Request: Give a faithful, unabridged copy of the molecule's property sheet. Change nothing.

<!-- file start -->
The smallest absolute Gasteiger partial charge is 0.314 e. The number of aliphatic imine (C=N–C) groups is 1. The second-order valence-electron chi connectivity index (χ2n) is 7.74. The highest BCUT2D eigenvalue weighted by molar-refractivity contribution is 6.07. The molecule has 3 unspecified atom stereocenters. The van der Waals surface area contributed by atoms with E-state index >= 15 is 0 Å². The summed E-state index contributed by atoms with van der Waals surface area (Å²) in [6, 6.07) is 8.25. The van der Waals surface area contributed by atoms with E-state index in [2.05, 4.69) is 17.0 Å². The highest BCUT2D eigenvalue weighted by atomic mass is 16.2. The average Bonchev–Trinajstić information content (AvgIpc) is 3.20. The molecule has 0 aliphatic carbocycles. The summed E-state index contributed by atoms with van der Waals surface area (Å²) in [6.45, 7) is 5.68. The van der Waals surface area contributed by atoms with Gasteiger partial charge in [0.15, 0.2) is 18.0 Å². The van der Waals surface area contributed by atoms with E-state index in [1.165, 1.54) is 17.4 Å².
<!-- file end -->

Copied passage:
The smallest absolute Gasteiger partial charge is 0.314 e. The number of aliphatic imine (C=N–C) groups is 1. The second-order valence-electron chi connectivity index (χ2n) is 7.74. The highest BCUT2D eigenvalue weighted by molar-refractivity contribution is 6.07. The molecule has 3 unspecified atom stereocenters. The van der Waals surface area contributed by atoms with E-state index >= 15 is 0 Å². The summed E-state index contributed by atoms with van der Waals surface area (Å²) in [6, 6.07) is 8.25. The van der Waals surface area contributed by atoms with E-state index in [2.05, 4.69) is 17.0 Å². The highest BCUT2D eigenvalue weighted by atomic mass is 16.2. The average Bonchev–Trinajstić information content (AvgIpc) is 3.20. The molecule has 0 aliphatic carbocycles. The summed E-state index contributed by atoms with van der Waals surface area (Å²) in [6.45, 7) is 5.68. The van der Waals surface area contributed by atoms with Gasteiger partial charge in [0.15, 0.2) is 18.0 Å². The van der Waals surface area contributed by atoms with E-state index in [1.165, 1.54) is 17.4 Å².